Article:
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Berisal Singh and ors. Vs. Matadin - Court Judgment

LegalCrystal Citation
SubjectCriminal
CourtRajasthan High Court
Decided On
Case NumberCriminal Ref. No. 210 of 1951
Judge
Reported inAIR1953Raj119
ActsCode of Criminal Procedure (CrPC) , 1898 - Sections 107, 107(1), 112 and 145
AppellantBerisal Singh and ors.
RespondentMatadin
Appellant Advocate P.N. Datt, Adv.
Respondent Advocate O.C. Chatterjee, Adv.
DispositionReference accepted
Excerpt:
- - 1. this is a reference by the addi-tional sessions judge, jhunjhunu, recommending that a composite order of the sub-divisional magistrate, khetri, under section 145 as well as under section 118, criminal p. there can be no doubt that the action of the learned magistrate in starting composite proceedings under section 107 as well as section 145 was illegal. if he was satisfied that both the proceedings were necessary, it was his duty to start separate proceedings. nor did he state the grounds of his being satisfied that a dispute likely to cause a breach of the peace existed. i might have been inclined to send the case back for fresh proceedings in accordance with law, if i were satisfied that it was necessary in the interests of justice......year. a preliminary order would have to be made now if the proceedings under section 145 are to be started, and so it would be much more than two months after the property has been attached. it cannot be said definitely from the evidence on the record that even on the date the magistrate made the composite order, i.e., on 26-9-1950, the first party was in possession of the property or had been dispossessed within two months before it. the proceedings are such that a final decision can be given only by a civil or revenue court, under the circumstances, it would be of no use sending the case back for fresh enquiry in accordance with law.8. the reference is accepted, and the orderof the magistrate, dated 30-12-1950, is set aside.
Judgment:
ORDER

Sharma, J.

1. This is a reference by the Addi-tional Sessions Judge, Jhunjhunu, recommending that a composite order of the Sub-Divisional Magistrate, Khetri, under Section 145 as well as under Section 118, Criminal P. C. be set aside.

2. Matadin, who will hereafter be referred to as the first party, filed an application before the Magistrate that he was in possession of acertain field in village Jasrapur, but Berisal Singh ana others, who would hereafter be referred to as the second party, were disturbinghis possession, and it was apprehended that there would be a breach of the peace, the field be, therefore, attached, pending enquiry, and after the decision, possession might be delivered to him. It was also prayed that the second party be bound down under Section 107, Criminal P. C.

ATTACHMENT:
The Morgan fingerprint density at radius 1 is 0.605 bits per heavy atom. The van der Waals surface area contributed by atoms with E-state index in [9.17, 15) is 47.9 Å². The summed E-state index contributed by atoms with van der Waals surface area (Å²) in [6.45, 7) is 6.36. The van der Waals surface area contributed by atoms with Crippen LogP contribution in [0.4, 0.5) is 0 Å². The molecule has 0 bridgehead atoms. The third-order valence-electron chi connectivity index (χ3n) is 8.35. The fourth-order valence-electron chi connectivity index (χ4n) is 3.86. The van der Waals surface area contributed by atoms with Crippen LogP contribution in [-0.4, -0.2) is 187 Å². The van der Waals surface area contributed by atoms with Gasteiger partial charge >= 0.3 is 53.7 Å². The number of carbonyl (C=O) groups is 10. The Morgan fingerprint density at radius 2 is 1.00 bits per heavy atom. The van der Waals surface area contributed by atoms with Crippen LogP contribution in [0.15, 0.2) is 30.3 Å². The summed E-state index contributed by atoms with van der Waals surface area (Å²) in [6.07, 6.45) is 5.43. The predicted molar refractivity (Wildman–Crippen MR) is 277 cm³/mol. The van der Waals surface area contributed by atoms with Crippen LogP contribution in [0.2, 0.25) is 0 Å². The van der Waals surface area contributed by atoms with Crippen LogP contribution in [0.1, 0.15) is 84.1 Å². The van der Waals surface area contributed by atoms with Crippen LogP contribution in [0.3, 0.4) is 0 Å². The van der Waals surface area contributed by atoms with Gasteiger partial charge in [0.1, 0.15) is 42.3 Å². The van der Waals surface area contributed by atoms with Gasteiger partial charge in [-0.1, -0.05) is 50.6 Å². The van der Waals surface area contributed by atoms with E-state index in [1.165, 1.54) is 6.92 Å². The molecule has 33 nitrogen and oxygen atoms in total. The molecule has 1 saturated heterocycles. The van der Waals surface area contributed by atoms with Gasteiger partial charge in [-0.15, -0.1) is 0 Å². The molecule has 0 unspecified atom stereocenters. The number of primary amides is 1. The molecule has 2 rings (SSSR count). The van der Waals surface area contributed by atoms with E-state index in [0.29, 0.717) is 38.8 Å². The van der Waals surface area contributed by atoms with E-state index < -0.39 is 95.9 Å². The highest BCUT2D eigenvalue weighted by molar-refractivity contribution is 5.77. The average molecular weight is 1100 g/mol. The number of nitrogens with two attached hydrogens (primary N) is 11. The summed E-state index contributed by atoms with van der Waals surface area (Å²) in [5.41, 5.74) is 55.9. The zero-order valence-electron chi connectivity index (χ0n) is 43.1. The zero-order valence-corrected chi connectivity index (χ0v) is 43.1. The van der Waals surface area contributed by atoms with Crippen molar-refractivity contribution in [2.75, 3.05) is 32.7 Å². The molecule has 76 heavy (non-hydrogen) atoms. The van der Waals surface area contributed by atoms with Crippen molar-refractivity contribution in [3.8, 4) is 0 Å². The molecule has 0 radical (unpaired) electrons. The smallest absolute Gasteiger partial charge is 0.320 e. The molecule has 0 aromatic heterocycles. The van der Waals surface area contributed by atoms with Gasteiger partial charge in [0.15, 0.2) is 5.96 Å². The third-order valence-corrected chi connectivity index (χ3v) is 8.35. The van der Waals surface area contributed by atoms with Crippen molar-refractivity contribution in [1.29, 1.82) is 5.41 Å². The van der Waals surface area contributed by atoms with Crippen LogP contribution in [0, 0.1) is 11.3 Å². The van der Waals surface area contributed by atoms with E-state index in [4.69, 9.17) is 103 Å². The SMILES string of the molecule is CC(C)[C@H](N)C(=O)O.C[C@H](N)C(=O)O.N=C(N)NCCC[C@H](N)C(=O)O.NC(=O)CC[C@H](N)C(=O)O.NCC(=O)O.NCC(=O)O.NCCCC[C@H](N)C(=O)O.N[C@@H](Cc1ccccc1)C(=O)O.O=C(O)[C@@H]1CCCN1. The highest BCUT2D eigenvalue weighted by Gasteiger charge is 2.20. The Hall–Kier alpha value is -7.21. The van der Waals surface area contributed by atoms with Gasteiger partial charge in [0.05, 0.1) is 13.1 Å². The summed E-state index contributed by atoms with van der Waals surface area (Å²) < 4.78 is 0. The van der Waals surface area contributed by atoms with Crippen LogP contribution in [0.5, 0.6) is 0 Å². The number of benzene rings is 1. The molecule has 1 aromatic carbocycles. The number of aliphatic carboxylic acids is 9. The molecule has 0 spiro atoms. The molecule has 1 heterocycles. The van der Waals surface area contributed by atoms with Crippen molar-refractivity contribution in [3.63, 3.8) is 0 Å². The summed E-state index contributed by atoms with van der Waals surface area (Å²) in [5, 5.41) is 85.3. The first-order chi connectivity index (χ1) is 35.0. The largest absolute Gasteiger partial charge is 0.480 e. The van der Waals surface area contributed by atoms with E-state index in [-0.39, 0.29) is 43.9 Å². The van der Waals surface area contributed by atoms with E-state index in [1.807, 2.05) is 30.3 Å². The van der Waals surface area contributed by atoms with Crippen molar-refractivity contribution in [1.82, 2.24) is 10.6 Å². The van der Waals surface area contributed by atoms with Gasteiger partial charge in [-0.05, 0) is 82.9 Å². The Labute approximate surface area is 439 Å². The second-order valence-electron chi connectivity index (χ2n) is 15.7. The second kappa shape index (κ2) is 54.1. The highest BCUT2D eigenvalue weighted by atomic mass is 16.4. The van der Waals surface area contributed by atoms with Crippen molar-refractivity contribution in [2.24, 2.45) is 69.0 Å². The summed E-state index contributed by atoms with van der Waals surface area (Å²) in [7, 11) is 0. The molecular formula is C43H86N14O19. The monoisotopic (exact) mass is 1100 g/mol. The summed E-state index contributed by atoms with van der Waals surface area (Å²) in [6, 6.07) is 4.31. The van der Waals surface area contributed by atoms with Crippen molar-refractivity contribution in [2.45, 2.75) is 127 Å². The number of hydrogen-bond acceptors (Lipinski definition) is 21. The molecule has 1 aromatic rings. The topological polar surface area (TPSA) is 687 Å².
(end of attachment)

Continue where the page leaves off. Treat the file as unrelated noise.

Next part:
3. The learned Magistrate referred the case for a police report, and on the receipt of the police report, he made an order that the second party should show cause why they should not be bound down under Section 107, Criminal P. C. to execute bonds for keeping the peace for one year. This order was made on 26-9-1950. It was also ordered that notices be issued to the second party under Section 145, Criminal P. C. about actual possession.

4. After the second party appeared, the order of 26-9-1950, was neither read over to the second party, nor its substance explained. No written statements were filed as were necessary under Section 145, Criminal P. C. by either party, nor the order required them to do so. The Magistrate, after recording evidence of the parties, made the final order on 30-12-1950, that the second party should deliver possessionof the property to the first party, and that the second party should execute bonds not to disturb the breach of the peace for six months. These bonds were for a sum of Rs. 500/- from each of the second party.

5. The second party went in revision to the Court of the Additional Sessions Judge, Jhunjhunu, and he has made this reference on the following grounds:

1. The Magistrate acted illegally in starting composite proceedings under Sections 107 and 145, Criminal P. C.

2. He was wrong in making the compositeorder under both the sections,